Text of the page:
42. In general, Train Operating Companies lease the carriages they require from one of the Rolling Stock Operating Companies (ROSCOs) which emerged from the privatisation of the railways. The three ROSCOs are Angel Trains, owned by the Royal Bank of Scotland; Porterbrook Leasing, owned by Abbey National Treasury Services; and HSBC trains, owned by the HSBC group. It is notable that there has been no real new entrant to the market since our predecessor Committee last took evidence from the ROSCOs in 1997; the only non-ROSCO order has been placed for the Heathrow Express.

43. At the outset, companies wished to identify themselves through distinctive, customized trains. Although the ROSCOs have made some speculative train orders, the bulk of their investment has been to fulfil the requirements of particular companies. It is notable that where ROSCOs have made speculative purchases, they have readily found companies to lease the rolling stock.[52] It appears likely that shorter franchise periods will lead to greater standardisation of rolling stock in the future. Mr Francis of Porterbrook told us "I do not actually want 20-year leases to require me to invest in trains, unless it is something of a very specialist nature; and it comes back to the point about investing in products that are evolved and are fairly versatile".[53]

44. The SRA supported these developments, but was reluctant to interfere too much in the market since "we are in the business of specifying outputs, not the inputs required to deliver them".[54] The Train Operating Companies "are the organisations which have the facing against the customer, the passengers, they know what the market requirement is, in terms of the kind of rolling stock and the facilities on those trains, it is absolutely appropriate that they are the ones that manage the process, carry out the procurement, arrange the contracts, and that is what is happening." [55]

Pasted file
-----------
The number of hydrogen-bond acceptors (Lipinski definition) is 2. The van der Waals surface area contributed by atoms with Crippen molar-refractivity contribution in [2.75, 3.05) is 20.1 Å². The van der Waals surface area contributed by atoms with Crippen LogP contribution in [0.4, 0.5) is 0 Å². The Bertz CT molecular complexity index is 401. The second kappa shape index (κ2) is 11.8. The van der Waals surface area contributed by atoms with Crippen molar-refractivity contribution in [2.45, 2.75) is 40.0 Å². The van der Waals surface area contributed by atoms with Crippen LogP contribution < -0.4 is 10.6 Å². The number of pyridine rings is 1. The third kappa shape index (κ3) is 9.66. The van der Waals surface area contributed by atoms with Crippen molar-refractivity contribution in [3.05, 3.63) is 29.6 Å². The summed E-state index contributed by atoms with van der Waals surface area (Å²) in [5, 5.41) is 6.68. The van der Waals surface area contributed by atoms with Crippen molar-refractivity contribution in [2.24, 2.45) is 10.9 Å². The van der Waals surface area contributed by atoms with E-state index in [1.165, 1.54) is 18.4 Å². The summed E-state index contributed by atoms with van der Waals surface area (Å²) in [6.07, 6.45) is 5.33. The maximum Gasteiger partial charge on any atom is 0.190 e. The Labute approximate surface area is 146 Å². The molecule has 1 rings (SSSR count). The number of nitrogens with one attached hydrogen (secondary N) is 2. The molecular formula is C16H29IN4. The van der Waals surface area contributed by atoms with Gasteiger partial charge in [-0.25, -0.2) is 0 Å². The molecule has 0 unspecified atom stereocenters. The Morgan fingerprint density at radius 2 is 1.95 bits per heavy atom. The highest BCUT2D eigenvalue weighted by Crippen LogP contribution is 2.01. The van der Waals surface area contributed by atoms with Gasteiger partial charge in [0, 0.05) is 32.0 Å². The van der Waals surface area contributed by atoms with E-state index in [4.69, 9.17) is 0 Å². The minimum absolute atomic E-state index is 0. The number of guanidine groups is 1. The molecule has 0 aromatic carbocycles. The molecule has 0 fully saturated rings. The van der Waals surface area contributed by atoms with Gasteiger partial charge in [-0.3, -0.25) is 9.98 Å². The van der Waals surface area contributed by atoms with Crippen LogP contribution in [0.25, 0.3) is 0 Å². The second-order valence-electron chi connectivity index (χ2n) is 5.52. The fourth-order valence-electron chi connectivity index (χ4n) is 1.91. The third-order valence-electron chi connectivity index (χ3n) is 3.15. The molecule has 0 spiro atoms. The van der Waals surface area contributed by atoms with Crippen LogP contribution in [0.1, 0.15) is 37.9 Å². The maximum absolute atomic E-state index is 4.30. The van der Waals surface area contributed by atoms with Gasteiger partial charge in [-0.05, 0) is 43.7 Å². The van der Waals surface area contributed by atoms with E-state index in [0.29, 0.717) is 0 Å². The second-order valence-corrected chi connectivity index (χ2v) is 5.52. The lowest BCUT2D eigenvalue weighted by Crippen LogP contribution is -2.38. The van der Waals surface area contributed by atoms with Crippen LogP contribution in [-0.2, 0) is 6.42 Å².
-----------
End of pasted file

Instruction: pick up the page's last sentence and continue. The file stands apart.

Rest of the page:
45. This might have been tenable when the policy was to award long franchises, and, within broad parameters, leave TOCs to manage services as they saw fit. But in November last year, the SRA issued a new franchising policy statement. Franchises would be far shorter, and performance standards would be extremely tightly specified and monitored. In those circumstances, TOCs are unlikely to take much risk on rolling stock, particularly as it was confirmed that leasing costs for short franchises are proportionately higher than for long ones.[56]

46. Mr Haydn Abbott, Managing Director of Angel Trains, was entirely clear both that the SRA was, in reality, the guarantor of contracts with TOCs, and that it was closely involved in the leasing process. He told the Committee:

    "the Strategic Rail Authority is actively involved in each and every contract that we sign with each and every TOC, because (a) we have a Direct Agreement which is in parallel with the lease agreement, we have a Direct Agreement with the Strategic Rail Authority, and the Strategic Rail Authority sees and agrees, and indeed very often changes, every single lease that we sign with a Train Operating Company".[57]